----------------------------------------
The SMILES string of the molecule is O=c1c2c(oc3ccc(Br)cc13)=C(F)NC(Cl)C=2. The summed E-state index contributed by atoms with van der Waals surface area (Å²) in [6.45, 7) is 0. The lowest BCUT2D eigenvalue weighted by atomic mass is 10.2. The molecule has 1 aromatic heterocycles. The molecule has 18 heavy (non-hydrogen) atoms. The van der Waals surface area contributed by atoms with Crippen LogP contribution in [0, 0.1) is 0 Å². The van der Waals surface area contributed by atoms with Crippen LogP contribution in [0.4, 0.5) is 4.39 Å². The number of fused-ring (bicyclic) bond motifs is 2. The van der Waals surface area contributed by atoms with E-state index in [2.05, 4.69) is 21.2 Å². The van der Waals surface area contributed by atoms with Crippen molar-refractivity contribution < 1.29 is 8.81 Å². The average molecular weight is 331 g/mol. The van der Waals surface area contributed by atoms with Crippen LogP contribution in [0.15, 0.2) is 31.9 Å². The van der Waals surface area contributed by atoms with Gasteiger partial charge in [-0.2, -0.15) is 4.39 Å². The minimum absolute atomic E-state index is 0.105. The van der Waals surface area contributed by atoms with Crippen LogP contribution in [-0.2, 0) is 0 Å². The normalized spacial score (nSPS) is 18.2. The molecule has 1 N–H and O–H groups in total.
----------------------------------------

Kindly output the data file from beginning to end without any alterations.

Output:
The SMILES string of the molecule is O=c1c2c(oc3ccc(Br)cc13)=C(F)NC(Cl)C=2. The summed E-state index contributed by atoms with van der Waals surface area (Å²) in [6.45, 7) is 0. The lowest BCUT2D eigenvalue weighted by atomic mass is 10.2. The molecule has 1 aromatic heterocycles. The molecule has 18 heavy (non-hydrogen) atoms. The van der Waals surface area contributed by atoms with Crippen LogP contribution in [0, 0.1) is 0 Å². The van der Waals surface area contributed by atoms with Crippen LogP contribution in [0.4, 0.5) is 4.39 Å². The number of fused-ring (bicyclic) bond motifs is 2. The van der Waals surface area contributed by atoms with E-state index in [2.05, 4.69) is 21.2 Å². The van der Waals surface area contributed by atoms with Crippen molar-refractivity contribution < 1.29 is 8.81 Å². The average molecular weight is 331 g/mol. The van der Waals surface area contributed by atoms with Crippen LogP contribution in [0.15, 0.2) is 31.9 Å². The van der Waals surface area contributed by atoms with Gasteiger partial charge in [-0.2, -0.15) is 4.39 Å². The minimum absolute atomic E-state index is 0.105. The van der Waals surface area contributed by atoms with Crippen LogP contribution in [-0.2, 0) is 0 Å². The normalized spacial score (nSPS) is 18.2. The molecule has 1 N–H and O–H groups in total.